Mike Schmitt is well-known to many, probably most, regular readers of Lawfare—eminent and prolific scholar of the law of armed conflict (or international humanitarian law); driving force behind the Tallinn Manual on the application of LOAC to issues of cyberwar; and the rare scholar of LOAC who is navigates fluidly between US and European scholarly LOAC communities (with academic appointments in the US and the UK), as well as between military views of LOAC and those of other key players, such as the International Committee of the Red Cross. Under his leadership as Executive Director of the Stockton Center for the Study of International Law and Stockton Professor at the US Naval War College, conferences at the NWC as well as the NWC’s venerable academic journal International Law Studies have flourished. Sean Watts is probably less well-known to Lawfare readers; a former US Army JAG, he is a professor at Creighton University School of Law, where he teaches criminal law as well as LOAC-related topics, and serves as an Army Reserve instructor on LOAC issues at the USMA at West Point, and other places, among his many activities. I first met Sean when he was still an active duty JAG officer, and was immediately struck by his fluid grasp of both detailed operational law of war issues as well as the larger scholarly questions standing behind those issues.
Given the eminence and expertise these two scholars bring to the table, I was interested and pleased to see the SSRN notice of their new paper, “State Opinio Juris and International Humanitarian Law Pluralism,” which (apparently drawing together several different articles in a new way) appears in 91 International Law Studies 171 (2015) and 50 Texas International Law Journal (2015).
As Larry Solum of Legal Theory Blog might say, “highly recommended.”
The inquiry of the paper fits into a broader question of “authority” to make, declare, or interpret international law, at a point in time when (as the title of the Schmitt-Watts paper suggests with respect to IHL/LOAC), pluralism as to “who,” in actual fact, raises their voices to pronounce “the law” has become peculiarly lopsided. As their paper suggests (quite accurately in my view), states and particularly militarily significant states, on the one hand, have become increasingly reticent about stating their views, whether as “formal” opinio juris with respect to customary international law, or even simply as a public statement of their actual state practice, an assessment of its basis in international law, and an assertion of its legality, short of a declaration of formal opinio juris.
On the other hand, non-state individuals and organizations, whether scholars or advocacy organizations, have strongly moved into the “declaratory” space, offering no end of “authoritative”-sounding declarations, reports, briefs to all sorts of international institutions, and scholarship. This is partly because (in my personal experience, anyway), they genuinely believe their own views; partly because they believe that they are “stakeholders” in the system of making, declaring, and interpreting LOAC/IHL; and partly because they have learned over several decades (consonant with the incentives created by the general withdrawal of states from this space) that given the lack of knowledge of the broader non-lawyer international community (including journalists and the broader public), one can create a conversation and controversy over a topic that never existed before simply by confident, unshakeable assertion of one’s expertise and authority.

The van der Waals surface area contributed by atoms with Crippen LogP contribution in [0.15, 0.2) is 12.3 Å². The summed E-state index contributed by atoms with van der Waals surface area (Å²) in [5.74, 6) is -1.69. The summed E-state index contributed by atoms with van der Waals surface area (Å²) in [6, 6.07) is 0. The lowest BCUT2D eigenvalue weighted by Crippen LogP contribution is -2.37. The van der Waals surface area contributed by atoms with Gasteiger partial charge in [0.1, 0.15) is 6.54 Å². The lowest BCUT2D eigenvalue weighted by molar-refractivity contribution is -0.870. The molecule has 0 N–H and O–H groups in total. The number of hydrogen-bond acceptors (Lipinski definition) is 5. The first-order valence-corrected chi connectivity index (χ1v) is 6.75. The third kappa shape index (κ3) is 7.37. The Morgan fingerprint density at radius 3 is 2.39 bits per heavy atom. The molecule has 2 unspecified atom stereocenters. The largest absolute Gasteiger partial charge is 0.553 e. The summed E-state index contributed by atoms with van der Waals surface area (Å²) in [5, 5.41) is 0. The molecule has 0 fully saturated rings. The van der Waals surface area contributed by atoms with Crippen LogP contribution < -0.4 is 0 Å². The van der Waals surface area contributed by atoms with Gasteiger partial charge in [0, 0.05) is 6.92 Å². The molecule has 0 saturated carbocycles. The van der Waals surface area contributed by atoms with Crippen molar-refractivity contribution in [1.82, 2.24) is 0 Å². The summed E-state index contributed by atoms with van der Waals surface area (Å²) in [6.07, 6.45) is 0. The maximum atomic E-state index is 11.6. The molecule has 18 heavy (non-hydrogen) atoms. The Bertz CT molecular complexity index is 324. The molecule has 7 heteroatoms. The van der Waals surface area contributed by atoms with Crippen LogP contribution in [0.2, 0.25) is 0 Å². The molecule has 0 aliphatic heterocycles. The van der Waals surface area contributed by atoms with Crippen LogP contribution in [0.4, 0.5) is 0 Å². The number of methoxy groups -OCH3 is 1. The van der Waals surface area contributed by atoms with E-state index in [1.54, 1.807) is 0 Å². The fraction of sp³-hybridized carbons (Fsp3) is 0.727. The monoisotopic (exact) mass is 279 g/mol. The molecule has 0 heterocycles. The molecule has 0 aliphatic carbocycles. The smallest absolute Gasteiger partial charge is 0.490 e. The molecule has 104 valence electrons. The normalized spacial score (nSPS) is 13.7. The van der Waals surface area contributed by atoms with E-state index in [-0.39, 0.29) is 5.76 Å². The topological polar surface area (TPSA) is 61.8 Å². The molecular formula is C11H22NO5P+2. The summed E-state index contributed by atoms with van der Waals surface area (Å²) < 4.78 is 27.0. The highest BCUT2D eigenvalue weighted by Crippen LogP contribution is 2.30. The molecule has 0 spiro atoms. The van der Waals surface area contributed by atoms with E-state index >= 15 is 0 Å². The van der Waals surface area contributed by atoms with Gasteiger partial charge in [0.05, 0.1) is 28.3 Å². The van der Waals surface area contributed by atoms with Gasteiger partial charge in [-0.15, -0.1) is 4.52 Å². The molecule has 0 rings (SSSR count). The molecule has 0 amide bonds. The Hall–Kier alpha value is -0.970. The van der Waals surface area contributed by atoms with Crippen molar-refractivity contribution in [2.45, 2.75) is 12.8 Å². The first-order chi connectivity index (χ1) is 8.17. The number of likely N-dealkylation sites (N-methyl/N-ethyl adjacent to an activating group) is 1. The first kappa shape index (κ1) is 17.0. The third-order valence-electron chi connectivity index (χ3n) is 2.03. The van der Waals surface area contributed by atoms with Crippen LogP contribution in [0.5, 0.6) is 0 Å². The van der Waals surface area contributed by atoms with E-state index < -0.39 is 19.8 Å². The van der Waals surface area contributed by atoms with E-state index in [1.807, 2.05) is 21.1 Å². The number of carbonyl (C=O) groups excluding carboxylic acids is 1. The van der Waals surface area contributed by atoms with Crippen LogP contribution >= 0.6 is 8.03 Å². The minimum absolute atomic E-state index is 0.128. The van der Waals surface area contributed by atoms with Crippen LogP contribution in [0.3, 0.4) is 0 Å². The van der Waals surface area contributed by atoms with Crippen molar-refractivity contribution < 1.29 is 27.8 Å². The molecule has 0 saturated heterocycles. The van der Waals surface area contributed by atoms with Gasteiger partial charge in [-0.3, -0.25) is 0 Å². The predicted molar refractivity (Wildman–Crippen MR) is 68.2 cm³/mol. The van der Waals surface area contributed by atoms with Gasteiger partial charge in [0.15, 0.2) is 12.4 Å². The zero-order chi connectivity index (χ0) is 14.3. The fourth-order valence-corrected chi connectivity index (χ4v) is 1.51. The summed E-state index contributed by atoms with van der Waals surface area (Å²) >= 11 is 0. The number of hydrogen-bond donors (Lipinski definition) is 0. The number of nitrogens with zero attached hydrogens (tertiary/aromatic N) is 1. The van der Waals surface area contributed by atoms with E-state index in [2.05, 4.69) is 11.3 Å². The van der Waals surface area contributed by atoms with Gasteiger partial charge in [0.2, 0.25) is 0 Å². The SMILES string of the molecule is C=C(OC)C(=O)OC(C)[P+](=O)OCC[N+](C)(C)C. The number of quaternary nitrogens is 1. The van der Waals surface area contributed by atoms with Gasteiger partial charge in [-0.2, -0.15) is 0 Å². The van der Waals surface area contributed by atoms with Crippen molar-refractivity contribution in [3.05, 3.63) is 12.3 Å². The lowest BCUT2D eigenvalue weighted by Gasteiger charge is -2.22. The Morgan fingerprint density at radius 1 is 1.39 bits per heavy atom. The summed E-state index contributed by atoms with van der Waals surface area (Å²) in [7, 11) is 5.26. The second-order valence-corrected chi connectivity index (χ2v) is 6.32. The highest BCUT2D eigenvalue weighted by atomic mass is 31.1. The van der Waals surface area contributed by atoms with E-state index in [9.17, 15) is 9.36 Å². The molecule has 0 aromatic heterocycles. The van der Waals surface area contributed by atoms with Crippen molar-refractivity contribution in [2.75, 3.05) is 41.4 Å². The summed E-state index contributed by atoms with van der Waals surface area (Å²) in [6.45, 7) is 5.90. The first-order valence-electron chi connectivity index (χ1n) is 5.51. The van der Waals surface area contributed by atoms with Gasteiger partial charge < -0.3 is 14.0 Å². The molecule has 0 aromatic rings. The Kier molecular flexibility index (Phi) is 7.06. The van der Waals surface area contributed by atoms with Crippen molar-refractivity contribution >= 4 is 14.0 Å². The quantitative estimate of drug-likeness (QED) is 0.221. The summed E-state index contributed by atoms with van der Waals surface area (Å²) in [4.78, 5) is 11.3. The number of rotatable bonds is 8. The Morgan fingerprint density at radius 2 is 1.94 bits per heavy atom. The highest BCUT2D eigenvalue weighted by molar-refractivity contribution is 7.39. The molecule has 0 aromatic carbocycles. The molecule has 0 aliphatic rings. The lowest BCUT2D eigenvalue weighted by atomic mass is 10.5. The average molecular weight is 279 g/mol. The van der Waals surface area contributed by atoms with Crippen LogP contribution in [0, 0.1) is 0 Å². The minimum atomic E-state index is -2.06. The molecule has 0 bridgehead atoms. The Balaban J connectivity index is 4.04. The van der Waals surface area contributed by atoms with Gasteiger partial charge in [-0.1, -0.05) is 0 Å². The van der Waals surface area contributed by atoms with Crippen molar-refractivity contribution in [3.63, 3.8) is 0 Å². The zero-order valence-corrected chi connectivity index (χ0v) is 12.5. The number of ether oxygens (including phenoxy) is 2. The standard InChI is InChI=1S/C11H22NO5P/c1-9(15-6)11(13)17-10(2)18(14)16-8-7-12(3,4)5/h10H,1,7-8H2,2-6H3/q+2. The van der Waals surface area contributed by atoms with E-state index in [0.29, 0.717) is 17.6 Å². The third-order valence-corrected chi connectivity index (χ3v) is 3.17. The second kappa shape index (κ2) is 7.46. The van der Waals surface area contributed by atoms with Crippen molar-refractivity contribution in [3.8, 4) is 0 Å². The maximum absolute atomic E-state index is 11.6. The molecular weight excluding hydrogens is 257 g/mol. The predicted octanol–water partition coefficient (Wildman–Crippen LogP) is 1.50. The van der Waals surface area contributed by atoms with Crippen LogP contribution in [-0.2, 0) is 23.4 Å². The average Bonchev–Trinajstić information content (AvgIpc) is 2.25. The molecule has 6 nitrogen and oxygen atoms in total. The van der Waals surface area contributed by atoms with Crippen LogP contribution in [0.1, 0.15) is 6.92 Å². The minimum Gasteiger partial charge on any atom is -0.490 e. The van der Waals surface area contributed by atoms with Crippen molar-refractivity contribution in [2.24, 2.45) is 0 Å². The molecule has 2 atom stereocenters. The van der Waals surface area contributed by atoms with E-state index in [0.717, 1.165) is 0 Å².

With respect to the US government and its national security agencies, Schmitt and Watts offer an eloquent call for states, and particularly the United States, to speak up both with regards to their emerging state practice and formal opinio juris. It is in line, of course, with similar calls from many quarters, including many commentators here at Lawfare. There are further issues as to how this call for acknowledged state practice and formal opinio juris bears, for example, on the series of national security law speeches given by Obama administration officials and senior lawyers over the last several years (and, mirabile dictu, topic of a new book by Ken and Ben, Speaking the Law - ed.) But this article addresses state practice and opinio juris in a way that draws the analysis up to encompass IHL/LOAC as a whole, and while it has particular salience for the US government, it is an argument that extends more broadly to states and particularly militarily significant states.
International humanitarian law has developed through a pluralistic process. Its history reveals a pattern of rough proportionality between State opinio juris and non-State expressions of law. These diverse sources have maintained a respectable yet realistic balance between humanity and military necessity. However, present IHL dialogue presents a stark contrast to the vibrant and pluralistic exchanges of the past. The substantive input of non-State actors such as non-governmental organizations, tribunals, and scholars far outpaces the work of States. Parity of input, especially in quantitative terms, is surely too much to demand and surely not necessary given the special status of State opinio juris. However, States’ legal agencies and agents should be equipped, organized, and re-empowered to participate actively in the interpretation and development of IHL. This Article, extracted from a larger work, argues that reinvigorating opinio juris would reestablish the pluralistic IHL dialogue that formerly tested, updated, and enriched the balance between military necessity and humanity. (pdf 46 pp.)